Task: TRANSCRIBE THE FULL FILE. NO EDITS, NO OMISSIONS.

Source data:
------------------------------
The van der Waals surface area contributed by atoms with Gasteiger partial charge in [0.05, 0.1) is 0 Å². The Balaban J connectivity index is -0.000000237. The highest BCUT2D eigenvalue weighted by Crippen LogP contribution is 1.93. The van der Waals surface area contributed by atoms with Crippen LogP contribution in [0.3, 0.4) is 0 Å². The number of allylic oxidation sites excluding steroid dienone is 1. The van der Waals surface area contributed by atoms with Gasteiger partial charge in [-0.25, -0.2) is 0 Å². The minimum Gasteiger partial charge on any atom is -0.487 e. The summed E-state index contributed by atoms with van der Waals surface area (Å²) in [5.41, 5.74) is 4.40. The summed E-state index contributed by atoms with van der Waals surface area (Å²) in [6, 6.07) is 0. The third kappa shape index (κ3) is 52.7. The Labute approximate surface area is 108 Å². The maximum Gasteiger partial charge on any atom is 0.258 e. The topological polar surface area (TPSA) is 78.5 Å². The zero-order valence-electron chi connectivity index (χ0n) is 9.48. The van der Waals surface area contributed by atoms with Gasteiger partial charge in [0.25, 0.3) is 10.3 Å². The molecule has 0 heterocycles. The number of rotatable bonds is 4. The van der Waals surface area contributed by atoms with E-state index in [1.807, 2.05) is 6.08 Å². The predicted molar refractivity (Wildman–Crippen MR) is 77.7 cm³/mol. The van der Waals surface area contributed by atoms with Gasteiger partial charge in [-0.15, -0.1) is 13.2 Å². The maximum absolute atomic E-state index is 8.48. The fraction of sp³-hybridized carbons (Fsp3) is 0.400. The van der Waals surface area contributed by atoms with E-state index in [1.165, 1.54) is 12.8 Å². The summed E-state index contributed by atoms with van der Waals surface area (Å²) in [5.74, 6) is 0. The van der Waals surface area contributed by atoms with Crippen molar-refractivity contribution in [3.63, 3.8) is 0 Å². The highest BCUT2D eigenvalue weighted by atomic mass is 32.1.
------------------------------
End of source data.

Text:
The van der Waals surface area contributed by atoms with Gasteiger partial charge in [0.05, 0.1) is 0 Å². The Balaban J connectivity index is -0.000000237. The highest BCUT2D eigenvalue weighted by Crippen LogP contribution is 1.93. The van der Waals surface area contributed by atoms with Crippen LogP contribution in [0.3, 0.4) is 0 Å². The number of allylic oxidation sites excluding steroid dienone is 1. The van der Waals surface area contributed by atoms with Gasteiger partial charge in [-0.25, -0.2) is 0 Å². The minimum Gasteiger partial charge on any atom is -0.487 e. The summed E-state index contributed by atoms with van der Waals surface area (Å²) in [5.41, 5.74) is 4.40. The summed E-state index contributed by atoms with van der Waals surface area (Å²) in [6, 6.07) is 0. The third kappa shape index (κ3) is 52.7. The Labute approximate surface area is 108 Å². The maximum Gasteiger partial charge on any atom is 0.258 e. The topological polar surface area (TPSA) is 78.5 Å². The zero-order valence-electron chi connectivity index (χ0n) is 9.48. The van der Waals surface area contributed by atoms with Gasteiger partial charge in [0.25, 0.3) is 10.3 Å². The molecule has 0 heterocycles. The number of rotatable bonds is 4. The van der Waals surface area contributed by atoms with E-state index in [1.807, 2.05) is 6.08 Å². The predicted molar refractivity (Wildman–Crippen MR) is 77.7 cm³/mol. The van der Waals surface area contributed by atoms with Gasteiger partial charge in [-0.15, -0.1) is 13.2 Å². The maximum absolute atomic E-state index is 8.48. The fraction of sp³-hybridized carbons (Fsp3) is 0.400. The van der Waals surface area contributed by atoms with E-state index in [1.165, 1.54) is 12.8 Å². The summed E-state index contributed by atoms with van der Waals surface area (Å²) in [5.74, 6) is 0. The van der Waals surface area contributed by atoms with Crippen molar-refractivity contribution in [3.63, 3.8) is 0 Å². The highest BCUT2D eigenvalue weighted by atomic mass is 32.1.